Resting-State fMRI

Resting-State fMRI is a functional MRI (fMRI) technique in which, unlike in task-based fMRI, the patient is not stimulated by any paradigm. The techniques makes it possible to study the functional connectivity of the brain.

Resting-state fMRI is based on spontaneous low frequency fluctuations (0.1 Hz) in the BOLD signal (Biswal et al. 1995). Studying correlations between variations of the BOLD signal, it can identify regions which activate synchronously with each other (Lee et al. 2012).

Resting-State fMRI Protocol

Like for task-based fMRI, a T2*-weighted gradient-echo EPI sequence is used to acquire the images (pixel size: approx. 3*3*3 mm³) every few seconds (e.g. TR = 3s) during approximately 6 minutes (Van Dijk et al. 2010). Eyes are open, with a fixation target. ECG, breathing and refluxed CO2 are sometimes recorded in order to eliminate physiological noise.

Resting-State fMRI Analysis

The pre-processing of resting-state fMRI images is similar to the one of standard fMRI images: slice-timing correction, motion correction, spatial and temporal filtering, and normalization. In the seed-based analysis, ROIs are manually drawn and their temporal signals are correlated with each others and with other voxels in the brain. Another approach, which requires less a priori assumptions, uses independent component analysis, in which the user must select the relevant components. Alternative analysis methods include graphs theory, clustering algorithms, and multivariate pattern classification.

Resting-State Networks

The functional network which has been the most studied by resting-state fMRI is the default mode network. This network has been shown to be spontaneously activated without stimulation, and linked with mind wandering (Christoff et al. 2009). On the contrary, some other systems are task-based, such as the somatosensory, visual, auditory, language, attention and cognitive control networks.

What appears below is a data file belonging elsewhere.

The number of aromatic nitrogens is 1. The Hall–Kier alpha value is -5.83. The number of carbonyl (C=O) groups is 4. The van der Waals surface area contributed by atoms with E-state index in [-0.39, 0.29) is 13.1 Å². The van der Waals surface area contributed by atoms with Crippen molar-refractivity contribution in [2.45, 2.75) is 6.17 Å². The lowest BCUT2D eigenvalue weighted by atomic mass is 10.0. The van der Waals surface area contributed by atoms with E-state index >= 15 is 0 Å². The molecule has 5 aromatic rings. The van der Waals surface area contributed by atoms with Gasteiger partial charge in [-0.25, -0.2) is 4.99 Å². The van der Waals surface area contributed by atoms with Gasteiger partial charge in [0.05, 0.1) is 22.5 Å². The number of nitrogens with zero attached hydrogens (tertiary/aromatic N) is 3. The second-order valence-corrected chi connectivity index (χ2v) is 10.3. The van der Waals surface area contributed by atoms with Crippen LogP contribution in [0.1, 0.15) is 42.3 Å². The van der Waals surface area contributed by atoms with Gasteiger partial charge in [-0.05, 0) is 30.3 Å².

Clinical Applications of Resting-State fMRI

For patients with neurological disabilities, resting-state fMRI is less demanding than task-based fMRI, which requires cooperation. However, clinical applications of resting-state fMRI are still at an early stage (Lee et al. 2013). Studies have used the technique to identify functional networks for neurosurgical planning (Hart et al. 2016). It has also been used to identify epileptogenic networks in epileptic patients. Studies have shown that resting-state networks characteristics could identify patients with Alzheimer disease and distinguish patients with mild cognitive impairment from controls. Patients with disorders of consciousness and psychiatric patients may also benefit from the technique (Vanhaudenhuyse et al. 2010).

Combo-fMRI

Resting-state fMRI is looking for correlations of these fluctuations in different brain regions, making it possible to identify functional networks, such as the default mode network, the auditory network, etc. Combo-fMRI substracts these fluctuations from the task-based fMRI signal, in order to purify it, leading to less noisy activation maps.

Resting-State fMRI: References

  • Biswal et al. Functional connectivity in the motor cortex of resting human brain using echo-planar MRI. Magn Reson Med. 1995, 34:537-541.
  • Christoff et al. Experience sampling during fMRI reveals default network and executive system contributions to mind wandering. PNAS 2009, 106:8719-8724.
  • Hart et al. Functional connectivity networks for preoperative brain mapping in neurosurgery. J Neurosurg. 2016, 26:1-10.
  • Lee et al. Resting-State fMRI: A Review of Methods and Clinical Applications. AJNR 2013, 34:1866-1872.
  • Van Dijk et al. Intrinsic functional connectivity as a tool for human connectomics: theory, properties, and optimization. J Neurophysiol. 2010, 103:297-321.
  • Vanhaudenhuyse et al. Default network connectivity reflects the level of consciousness in non-communicative brain-damaged patients. Brain 2010, 133:161-171

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